|Circuit de Spa-Francochamps|
|Number of Turns||20|
|First Race||1950 Belgian Grand Prix|
|Last Race||2013 Belgian Grand Prix|
The Circuit de Spa-Francorchamps is one of the classic Grand Prix circuits of the world, in an elite class of circuits that include Silverstone, Monaco, Monza, the Indianapolis Motor Speedway and Le Mans with corners that are household names like Eau Rouge and Blanchimont.
The circuit was first opened in 1921 and has been through 6 major changes, starting as a 14.9 km circuit and is currently 4.359 km.
The original Spa-Francorchamps circuits was mapped out by Jules de Thier in 1924, measuring 9.31 miles and was a triangular shaped road circuit which took cars between the towns on Spa, Malmendy and Stavelot through the Belgian forests. It was first used for GP in 1925 and hosted races in this guise until 1939.
The circuit was extremely fast, with the roads making there way through tree's, passed houses and barns and featured corners like Eau Rouge, Radillon, Blanchimont, Les Combes and the Masta Kink.
The track has gone through six different incarnations, the most notably were when the track became the modern circuit used today in 1981 and then 2000 when the track became a permanent circuit and no-longer made up in part of public roads.
The track was made yet faster in 1947 and was loved by spectators but was a very dangerous circuit, according to British racer Jackie Oliver and winner of the Le Mans 24 Hour, "If you went off you didn't know what you were going to hit". One such example was in the 1966, Jackie Stewart crashed his BRM at the Masta Kink and ended upside down in a barn, trapped in his car with fuel gushing all over him. Graham Hill stopped his car and removed the steering wheel so that Jackie could escape. He then undressed Jackie as the fuel was burining his skin and they were found in the barn by a couple of nuns!
Jackie was luckier than others, Spa-Francorchamps had claimed the life of 10 Formula 1 drivers over the 1960's. In 1969 the race was buoycotted by the drivers due to the dangers and they lobied, lead by Stewart, that ARMCO should be added to the circuit. The race was held again in 1970 but as the circuit had not been brought up to the safety standards expected by 1971 the Belgian grand Prix was moved to Nivelles and Zolder until the 1980's.
The track was still used for major competition however and during the annualy Spa 24 Hours, in the 1972 and particularily grusome event happened, during a routine driver change at night, German, Hans-Joachim Stuck told his teammate Jochen Mass to becareful at the Masta Kink and look out for the body parts. Mass arrived at the kink expecting to find bits of car everywhere but was horrified to find the body of a Marshall on track.
Jim Clark was very successful at the Belgium circuit but he hated the place, another former World Champion Denny Hulme said of the circuit "I went back there recently and it was unreal, unbelievable that we ever raced there. I couldn't believe that bit of banking at Stavelot. Sure it was nice to drive, really high speed; but dangerous, so dangerous. I had a big one at Spa one year in the wet. It was raining and I was puttering back to the pits. I knew the leaders were coming so I just parked the car, got out and waved them by....I wasn't going to be going slowly on the track with all those lunatics going by in the spray".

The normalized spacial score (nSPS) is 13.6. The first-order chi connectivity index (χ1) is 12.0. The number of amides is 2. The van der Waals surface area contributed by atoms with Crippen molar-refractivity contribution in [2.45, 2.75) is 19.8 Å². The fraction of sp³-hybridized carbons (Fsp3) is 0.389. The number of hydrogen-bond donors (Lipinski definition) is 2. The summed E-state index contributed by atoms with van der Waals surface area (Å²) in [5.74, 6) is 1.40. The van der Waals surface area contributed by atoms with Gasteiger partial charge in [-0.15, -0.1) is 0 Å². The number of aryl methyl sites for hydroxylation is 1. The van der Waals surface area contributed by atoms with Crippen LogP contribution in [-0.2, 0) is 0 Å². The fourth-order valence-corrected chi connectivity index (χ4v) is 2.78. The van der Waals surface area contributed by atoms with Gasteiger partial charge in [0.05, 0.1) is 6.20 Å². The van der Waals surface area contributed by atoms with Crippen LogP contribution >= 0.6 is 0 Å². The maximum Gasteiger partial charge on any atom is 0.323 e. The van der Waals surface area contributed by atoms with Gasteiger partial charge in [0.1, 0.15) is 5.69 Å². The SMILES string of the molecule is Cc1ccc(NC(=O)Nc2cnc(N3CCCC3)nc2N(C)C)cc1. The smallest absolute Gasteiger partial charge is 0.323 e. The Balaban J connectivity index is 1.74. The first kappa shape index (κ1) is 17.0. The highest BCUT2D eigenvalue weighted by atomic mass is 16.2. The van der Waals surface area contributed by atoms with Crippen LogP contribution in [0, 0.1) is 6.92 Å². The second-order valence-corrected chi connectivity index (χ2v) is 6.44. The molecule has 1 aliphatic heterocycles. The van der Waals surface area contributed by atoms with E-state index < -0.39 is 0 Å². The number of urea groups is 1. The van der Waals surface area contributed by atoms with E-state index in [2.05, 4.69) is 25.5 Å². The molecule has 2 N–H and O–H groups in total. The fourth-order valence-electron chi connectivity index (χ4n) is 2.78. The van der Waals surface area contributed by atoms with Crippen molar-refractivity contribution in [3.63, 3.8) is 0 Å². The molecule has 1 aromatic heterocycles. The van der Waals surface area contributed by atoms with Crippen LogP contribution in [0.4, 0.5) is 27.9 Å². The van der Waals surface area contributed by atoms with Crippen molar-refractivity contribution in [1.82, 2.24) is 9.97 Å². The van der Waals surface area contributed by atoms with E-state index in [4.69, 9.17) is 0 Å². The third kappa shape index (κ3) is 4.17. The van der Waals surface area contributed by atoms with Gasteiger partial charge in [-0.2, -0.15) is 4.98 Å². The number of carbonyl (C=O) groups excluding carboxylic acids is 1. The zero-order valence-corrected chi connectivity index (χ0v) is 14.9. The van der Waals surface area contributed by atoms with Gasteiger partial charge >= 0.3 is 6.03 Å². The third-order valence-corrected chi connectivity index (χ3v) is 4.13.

When the track was redesigned and shortened in 1979 to a more modern 4.33 mile circuit, the Masta Kink was dropped and a new feature was the Bus Stop Chicane. Formula 1 returned in 1983, missed 1984 and has been the permanent home of the Belgian Grand Prix since 1985 but the track was still fast, dangerous and full of character, upon its opening Keke Rosberg said "It is the perfect track!".
The incrediblly fast Eau Rouge and Radillon sections remained a feature of the circuit and would claim the life of the then reigning World Sports Car champion Stefan Bellof when his Porsche 962C left the circuit here. Other notable incidents at the new track incude Ayrton Senna parking his car on the Kemmel straight to help the crashed Erik Comas out of his car in 1992, The huge first lap pile-up in 1998, followed by a huge crash between the slowing David Coulthard and the charging Michael Schumacher which resulted in a pitlane confrontation in the McLaren garage after the restart of the same race, the amazing overtaking move by Mika Hakkinen on Michael Schumacher as both pass either side of the lapped Ricardo Zonta in 2000, the incredible battle into Eau Rouge between Fernando Alonso and Mark Webber in 2011 and the track is famous for first corner crashes, Romain Grosjean with his particularily optomistic attempt on Lewis Hamilton and the resulting mayhem that would give the Frenchman a race ban in 2012.
Originally the last corner of the circuit.
Originally the first corner, this difficult corner sees the cars travel uphill flat out while negotiating a few kinks.
Also known as Rivage
Also known as the "corner with no name".
Courbe Paul FrèreEdit
Previously the "Bus Stop Chicane" in a prior configuration, but now just called the "Chicane".
Situated after the Eau Rouge/Raidillon section.
Haut de la ColeEdit
The old circuit went left at Les Combes (unlike the current circuit, which goes right).
Legendary high-speed chicane.
The following is a list of Formula One World Championship events held at the Spa circuit:
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